In school you might have also learned that multiplication or addition are defined for "numbers", but vectors, matrices, and functions are not numbers, why should they be allowed to be added or multiplied to begin with?
It turns out that sounds and letters form words which we use in context to convey information, usually in a concise manner.
In school, for example, most of your mathematical education is about the real numbers, maybe a bit about the complex numbers. Maybe you even learned to derive a function.
But did it ever occur to you that there are functions from $\Bbb R$ to itself such that for every $a<b$, the image of the function on $(a,b)$ is the entire set of real numbers?
If all functions you dealt with in school were differentiable (or at least almost everywhere), why is that even a function? What does it even mean for something to be a function?
Well. These are questions that mathematicians dealt with a long time ago, and decided that we should stick to definitions. So in mathematics we have explicit definitions, and we give them names so we don't have to repeat the definition each time. The phrase "Let $H$ be a Hilbert space over $\Bbb C$" packs in those eight words an immense amount of knowledge, that usually takes a long time to learn, for example.
Sometimes, out of convenience, and out of the sheer love of generalizations, mathematicians take a word which has a "common meaning", and decide that it is good enough to be used in a different context and to mean something else. Germ, stalk, filter, sheaf, quiver, graph, are all words that take a cue from the natural sense of the word, and give it an explicit definition in context.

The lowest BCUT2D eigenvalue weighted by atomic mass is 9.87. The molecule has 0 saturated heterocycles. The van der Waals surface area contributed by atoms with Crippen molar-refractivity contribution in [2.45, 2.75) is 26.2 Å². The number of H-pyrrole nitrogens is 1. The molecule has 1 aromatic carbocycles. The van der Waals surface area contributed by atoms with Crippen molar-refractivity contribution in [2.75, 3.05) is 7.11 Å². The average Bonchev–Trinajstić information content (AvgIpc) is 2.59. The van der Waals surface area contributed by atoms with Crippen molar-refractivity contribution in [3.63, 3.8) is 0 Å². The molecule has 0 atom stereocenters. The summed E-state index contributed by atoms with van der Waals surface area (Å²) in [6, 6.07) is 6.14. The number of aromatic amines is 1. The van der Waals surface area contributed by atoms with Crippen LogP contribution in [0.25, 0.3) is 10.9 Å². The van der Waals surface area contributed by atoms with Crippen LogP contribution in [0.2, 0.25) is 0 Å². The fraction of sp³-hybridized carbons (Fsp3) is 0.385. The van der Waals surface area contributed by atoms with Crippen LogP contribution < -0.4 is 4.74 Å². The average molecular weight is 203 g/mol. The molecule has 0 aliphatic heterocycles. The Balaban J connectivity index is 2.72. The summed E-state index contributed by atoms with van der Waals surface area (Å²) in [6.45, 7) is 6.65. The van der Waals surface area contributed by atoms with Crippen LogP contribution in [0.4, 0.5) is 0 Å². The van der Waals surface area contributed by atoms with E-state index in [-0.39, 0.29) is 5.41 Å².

(And I haven't even talked about things which have little to no relation to their real world meaning, e.g. a mouse in set theory.)
Multiplication is a word we use in context, and the context is usually an associative binary operation on some set. This set can be of functions, matrices, sets, etc. If we require the operation to have a neutral element and admit inverses, we have a group; if we adjoin another operator which is also associative, admits inverses, and commutative and posit some distributivity laws, we get a ring; or a semi-ring; or so on and so forth.
But it is convenient to talk about multiplication, because it's a word, and in most cases the pedagogical development helps us grasp why in generalizations we might want to omit commutativity from this operation.